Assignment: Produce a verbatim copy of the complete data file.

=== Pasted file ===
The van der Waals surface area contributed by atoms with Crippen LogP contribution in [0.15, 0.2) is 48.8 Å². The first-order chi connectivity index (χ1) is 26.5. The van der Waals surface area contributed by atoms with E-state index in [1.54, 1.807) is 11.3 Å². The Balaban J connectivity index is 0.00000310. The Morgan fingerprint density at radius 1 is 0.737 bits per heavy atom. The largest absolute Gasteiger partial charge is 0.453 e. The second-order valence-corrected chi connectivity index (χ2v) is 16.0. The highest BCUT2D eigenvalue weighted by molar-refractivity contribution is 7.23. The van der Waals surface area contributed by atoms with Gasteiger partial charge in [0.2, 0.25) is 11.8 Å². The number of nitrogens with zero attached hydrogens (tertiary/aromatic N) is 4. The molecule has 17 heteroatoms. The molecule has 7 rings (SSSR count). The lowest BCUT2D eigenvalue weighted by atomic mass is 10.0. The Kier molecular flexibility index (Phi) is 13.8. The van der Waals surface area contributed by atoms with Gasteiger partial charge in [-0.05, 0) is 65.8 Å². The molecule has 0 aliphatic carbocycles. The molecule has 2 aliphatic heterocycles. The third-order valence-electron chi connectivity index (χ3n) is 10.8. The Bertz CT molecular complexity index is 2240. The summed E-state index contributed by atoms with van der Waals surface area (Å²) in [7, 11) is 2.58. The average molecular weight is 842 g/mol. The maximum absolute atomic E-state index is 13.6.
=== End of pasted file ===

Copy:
The van der Waals surface area contributed by atoms with Crippen LogP contribution in [0.15, 0.2) is 48.8 Å². The first-order chi connectivity index (χ1) is 26.5. The van der Waals surface area contributed by atoms with E-state index in [1.54, 1.807) is 11.3 Å². The Balaban J connectivity index is 0.00000310. The Morgan fingerprint density at radius 1 is 0.737 bits per heavy atom. The largest absolute Gasteiger partial charge is 0.453 e. The second-order valence-corrected chi connectivity index (χ2v) is 16.0. The highest BCUT2D eigenvalue weighted by molar-refractivity contribution is 7.23. The van der Waals surface area contributed by atoms with Gasteiger partial charge in [0.2, 0.25) is 11.8 Å². The number of nitrogens with zero attached hydrogens (tertiary/aromatic N) is 4. The molecule has 17 heteroatoms. The molecule has 7 rings (SSSR count). The lowest BCUT2D eigenvalue weighted by atomic mass is 10.0. The Kier molecular flexibility index (Phi) is 13.8. The van der Waals surface area contributed by atoms with Gasteiger partial charge in [-0.05, 0) is 65.8 Å². The molecule has 0 aliphatic carbocycles. The molecule has 2 aliphatic heterocycles. The third-order valence-electron chi connectivity index (χ3n) is 10.8. The Bertz CT molecular complexity index is 2240. The summed E-state index contributed by atoms with van der Waals surface area (Å²) in [7, 11) is 2.58. The average molecular weight is 842 g/mol. The maximum absolute atomic E-state index is 13.6.